Collecting Urine Samples At Home

You may find yourself in a position where you need to collect a urine sample at home from your cat. This may be a sample that you’ll be testing yourself, or a sample you need to take to your vet for more in-depth analysis.

If you plan on collecting a urine sample to bring to your vet, ask them for collection supplies. Chances are you can get yourself a collection tube, and a syringe and/or pipette for free. Some vets will even provide non-absorbent litter at no charge.

Key Points

  • When trying to collect urine from a specific cat in a multi-cat home you will likely need to isolate the cat you are trying to collect urine from
  • The collection method you use might changed depending on whether the urine is for a simple home test, or for your vet to test
  • There are different methods for collecting urine
    • hydrophobic (repels water) or non-absorbing litter
    • covering litter trays with plastic wrap
    • lining the bottom of the litter box with paper towels
    • Teach your cat to be comfortable with you hanging out near them in the box and get a sample fresh from the source

Hydrophobic and Non-Absorbing Litters

Kit4Cat makes a hydrophobic sand litter that you can put into a clean litter box. The kit comes with the special water-repelling sand, pipettes for collecting the urine from the sand, and a collection tube for holding the litter. Available directly from Kit4Cat or find it on Amazon.

Petnostics is another hydrophobic litter that is available from Amazon.

NoSorb is the original non-absorbing litter, and is one your vet is likely to recommend. You can find NoSorb on Amazon, or possibly through your vet directly.

PetConfirm is another non-absorbing litter that is available on Amazon.

Did you know…? You can use plain popcorn kernels in place of non-absorbing litter if your cat will accept the texture. Another option, if you have a cat on subq fluids, is to save your old lines when you’re done with them and cut them up into litter-sized pieces. Allow the line pieces to dry completely, then you can use them in place of non-absorbing litter.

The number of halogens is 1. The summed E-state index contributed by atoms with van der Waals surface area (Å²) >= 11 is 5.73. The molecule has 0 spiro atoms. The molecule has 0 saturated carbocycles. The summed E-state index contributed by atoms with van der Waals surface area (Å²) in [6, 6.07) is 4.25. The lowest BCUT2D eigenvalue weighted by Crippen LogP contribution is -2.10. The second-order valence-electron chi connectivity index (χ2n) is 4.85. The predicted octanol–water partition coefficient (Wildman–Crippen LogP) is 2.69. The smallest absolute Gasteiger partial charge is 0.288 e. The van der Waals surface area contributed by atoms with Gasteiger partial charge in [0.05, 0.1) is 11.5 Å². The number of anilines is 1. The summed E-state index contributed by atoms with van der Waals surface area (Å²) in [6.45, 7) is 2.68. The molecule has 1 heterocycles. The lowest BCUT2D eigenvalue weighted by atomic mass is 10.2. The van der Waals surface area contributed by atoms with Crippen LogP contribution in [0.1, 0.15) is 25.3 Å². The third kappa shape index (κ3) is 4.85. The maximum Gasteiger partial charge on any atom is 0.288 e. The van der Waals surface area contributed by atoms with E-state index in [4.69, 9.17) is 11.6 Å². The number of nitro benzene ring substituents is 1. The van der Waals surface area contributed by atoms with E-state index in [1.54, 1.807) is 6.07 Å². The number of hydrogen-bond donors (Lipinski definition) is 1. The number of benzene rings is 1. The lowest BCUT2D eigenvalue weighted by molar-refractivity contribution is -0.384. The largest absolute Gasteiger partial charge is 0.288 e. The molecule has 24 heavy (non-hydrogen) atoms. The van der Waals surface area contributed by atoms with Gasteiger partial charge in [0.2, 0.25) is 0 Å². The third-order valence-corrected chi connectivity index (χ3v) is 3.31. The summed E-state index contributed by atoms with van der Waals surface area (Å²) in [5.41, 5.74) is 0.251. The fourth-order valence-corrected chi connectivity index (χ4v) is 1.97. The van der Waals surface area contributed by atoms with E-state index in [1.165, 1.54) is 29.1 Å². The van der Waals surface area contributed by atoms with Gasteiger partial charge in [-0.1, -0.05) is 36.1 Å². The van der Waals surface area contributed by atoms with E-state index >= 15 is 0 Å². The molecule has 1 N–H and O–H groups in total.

Covering Litter With Plastic Wrap

There are some situations where using special litter won’t work. You may need to “emergency” collect a sample and don’t have time to wait for a litter, or your cat may be extra-picky about litter and not like change. Whatever the reason for it, covering the litter tray with plastic wrap may be a better option for you.

  1. Cover your preferred litter with a good kitchen plastic wrap like this one
  2. Make sure you push the plastic wrap down onto the litter surface so the cat does not claw through when using it.
  3. The urine will pool into one of the dents in the soil and you will be able to syringe it out hygienically and simply.
  4. Remove the sample with a syringe, then remove the plastic wrap CAREFULLY making sure you don’t spill any on the soil or on your floor!
    1. To avoid messes, wipe off the top of the plastic wrap with a paper towel to soak up any remaining urine before you remove the wrap from the litter tray.

Paper Towel Method

For this method you simply put a single layer of paper towels in an otherwise empty and clean litter box and then let kitty pee on it. Don’t use too much paper towel though, because you still need to be able to extract urine from the box and you can’t do that if the towels absorb it all.

This method is not suitable for use in urine culture, but can be used for checking urine concentration, or simple tests like glucose or ketones.

This method works well if you need to monitor the color of your cat’s urine if you suspect a UTI (can show blood), or if they’re taking a medication like fluconazole which can cause liver problems that are evident by orange urine.

Fresh From The Source

The first video below shows the process of training a cat to be comfortable with your presence while they’re using the box. Getting them used to this will allow you to catch a clean stream of urine directly from your cat.

  1. Get kitty used to being approached while they’re in the box
  2. Get kitty used to your hand being near their butt while they’re in the box. You may need to practice “butt touching” outside the box too, for particularly modest cats
  3. Introduce a flat spoon so kitty gets used to seeing it near them, and near their butt, while in the box
  4. Collect the sample by passing the spoon under kitty while they’re peeing
  5. Use a clean syringe to draw up the urine or pour it into a clean container

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